Millennials and Business Continuity: Risks and Opportunities

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Back in 2015, Pew Research found that millennials had surpassed Gen Xers as the largest generation in the U.S. workforce. By next year, millennials are expected to meet a new milestone: the nation’s largest living generation in terms of population.

With that being the case, it’s time to think about how the rise of millennials in the workforce affects your business continuity strategy. Below we’ll explore the risks and opportunities this generation presents.

Risks


Susceptibility to Fraud

Anyone with aging loved ones has likely worried about them falling victim to scams. They didn’t grow up with technology, so they’re more likely than young people to get taken advantage of, right? According to a report from the FTC, this belief isn’t as accurate as you might think. In fact, adults ages 20-29 were twice as likely to lose money to fraud than adults over the age of 70.

With the threat of sophisticated phishing and social engineering scams, you need to ensure you frequently train your employees on cybersecurity best practices. To keep millennials engaged in training, incorporate stories and include graphics among large amounts of text. Some companies are even gamifying their cybersecurity training.

High Turnover

A Gallup report reinforced the common stereotype of millennials being known as the “job-hopping generation.” The report found that 60 percent of millennials are open to new jobs, and only half strongly agree that they’ll be with their current company a year down the road. This high turnover comes at a high price to the U.S. economy: $30.5 billion each year.

High turnover is also a problem because it disrupts processes internally, as knowledge has to be relearned and processes have to be re-established. To reduce the impact of turnover, make sure critical processes are documented and stored in a central location that’s easily accessible to employees.

Pro tip: If the turnover is happening with business continuity and disaster recovery (BC/DR) roles, having a business continuity vendor who is familiar with your BC/DR plan helps reduce the impact of knowledge loss.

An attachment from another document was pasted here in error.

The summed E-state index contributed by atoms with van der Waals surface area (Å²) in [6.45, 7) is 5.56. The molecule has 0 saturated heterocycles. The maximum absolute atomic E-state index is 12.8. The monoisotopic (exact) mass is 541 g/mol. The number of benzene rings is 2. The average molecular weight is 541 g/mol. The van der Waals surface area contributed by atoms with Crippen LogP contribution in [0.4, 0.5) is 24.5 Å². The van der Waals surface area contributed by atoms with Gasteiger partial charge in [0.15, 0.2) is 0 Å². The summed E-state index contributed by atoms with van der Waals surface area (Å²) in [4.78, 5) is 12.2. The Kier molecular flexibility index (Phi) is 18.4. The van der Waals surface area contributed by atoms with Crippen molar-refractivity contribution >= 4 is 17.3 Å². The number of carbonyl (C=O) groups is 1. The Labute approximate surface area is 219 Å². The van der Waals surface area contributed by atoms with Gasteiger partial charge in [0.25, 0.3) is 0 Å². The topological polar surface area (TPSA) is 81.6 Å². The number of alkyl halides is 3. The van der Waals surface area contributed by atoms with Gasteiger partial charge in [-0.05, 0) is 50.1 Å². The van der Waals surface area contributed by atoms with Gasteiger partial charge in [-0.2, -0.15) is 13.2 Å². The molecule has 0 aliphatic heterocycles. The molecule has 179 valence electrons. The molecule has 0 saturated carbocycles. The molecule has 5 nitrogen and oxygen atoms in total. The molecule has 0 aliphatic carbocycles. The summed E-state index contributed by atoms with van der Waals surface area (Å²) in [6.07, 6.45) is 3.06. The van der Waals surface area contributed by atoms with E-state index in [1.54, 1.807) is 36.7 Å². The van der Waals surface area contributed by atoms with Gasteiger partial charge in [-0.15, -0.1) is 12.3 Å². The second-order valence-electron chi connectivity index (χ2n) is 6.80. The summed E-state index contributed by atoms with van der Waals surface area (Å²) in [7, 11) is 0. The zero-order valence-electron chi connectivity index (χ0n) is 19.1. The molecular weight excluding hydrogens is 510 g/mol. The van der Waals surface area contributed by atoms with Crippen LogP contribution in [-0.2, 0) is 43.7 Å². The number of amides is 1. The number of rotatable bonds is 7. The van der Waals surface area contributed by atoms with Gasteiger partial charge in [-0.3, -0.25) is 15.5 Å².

Opportunities



Desire for Corporate Social Responsibility

Most millennials (just over 92 percent) want to work for a company that is environmentally and socially responsible. As severe weather events and other business continuity threats expand their reach, businesses will need to consider how they can contribute to the community’s resilience. Help your employees see that your business continuity strategy is not just a way to protect your business but a way to preserve the community where employees and customers live and work. Once millennials understand how your business continuity plan impacts the community, they’re more likely to be more enthusiastic about engaging in business continuity tests and suggesting new ideas.

Fresh Perspectives

The Disaster Recovery Journal (DRJ) views the rise of millennials in the BC/DR profession as a resource, not just a challenge. The organization is specifically asking for the opinions of young business continuity professionals to help the DRJ team better understand the latest communication technology (e.g., Slack) and issues facing young professionals. They can then use this knowledge to foster positive growth and change within the industry. Consider a similar approach within your own business.

Although millennials change jobs frequently, they can bring with them new perspectives gleaned from the different industries, positions and departments they’ve worked in. They might even have some insight you can use to update a stale business continuity strategy. Plus, despite being more likely to fall for fraud, millennials tend to be up to date on the latest technology. Leveraging this knowledge can help you streamline your response during a disaster.

Whether you’re prepared for it or not, millennials are already affecting business continuity. After all, they are your business (or at least a large percentage of it). How will you respond?

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